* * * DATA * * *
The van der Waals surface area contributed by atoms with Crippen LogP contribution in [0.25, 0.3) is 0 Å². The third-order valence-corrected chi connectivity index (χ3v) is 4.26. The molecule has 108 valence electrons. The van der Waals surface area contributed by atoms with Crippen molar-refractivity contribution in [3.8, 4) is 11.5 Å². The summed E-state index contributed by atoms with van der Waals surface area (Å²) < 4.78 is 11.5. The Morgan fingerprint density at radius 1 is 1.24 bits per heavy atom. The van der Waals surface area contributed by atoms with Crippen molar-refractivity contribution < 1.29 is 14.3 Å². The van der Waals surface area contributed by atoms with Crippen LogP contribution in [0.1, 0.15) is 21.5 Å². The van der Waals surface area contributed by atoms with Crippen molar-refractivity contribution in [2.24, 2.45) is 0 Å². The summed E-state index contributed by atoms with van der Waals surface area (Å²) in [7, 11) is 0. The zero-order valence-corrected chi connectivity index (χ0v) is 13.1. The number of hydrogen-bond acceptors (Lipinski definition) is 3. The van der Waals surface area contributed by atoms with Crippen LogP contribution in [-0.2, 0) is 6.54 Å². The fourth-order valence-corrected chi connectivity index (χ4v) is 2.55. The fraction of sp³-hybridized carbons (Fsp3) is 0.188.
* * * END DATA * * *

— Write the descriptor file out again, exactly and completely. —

The van der Waals surface area contributed by atoms with Crippen LogP contribution in [0.25, 0.3) is 0 Å². The third-order valence-corrected chi connectivity index (χ3v) is 4.26. The molecule has 108 valence electrons. The van der Waals surface area contributed by atoms with Crippen molar-refractivity contribution in [3.8, 4) is 11.5 Å². The summed E-state index contributed by atoms with van der Waals surface area (Å²) < 4.78 is 11.5. The Morgan fingerprint density at radius 1 is 1.24 bits per heavy atom. The van der Waals surface area contributed by atoms with Crippen molar-refractivity contribution < 1.29 is 14.3 Å². The van der Waals surface area contributed by atoms with Crippen LogP contribution in [0.1, 0.15) is 21.5 Å². The van der Waals surface area contributed by atoms with Crippen molar-refractivity contribution in [2.24, 2.45) is 0 Å². The summed E-state index contributed by atoms with van der Waals surface area (Å²) in [7, 11) is 0. The zero-order valence-corrected chi connectivity index (χ0v) is 13.1. The number of hydrogen-bond acceptors (Lipinski definition) is 3. The van der Waals surface area contributed by atoms with Crippen LogP contribution in [-0.2, 0) is 6.54 Å². The fourth-order valence-corrected chi connectivity index (χ4v) is 2.55. The fraction of sp³-hybridized carbons (Fsp3) is 0.188.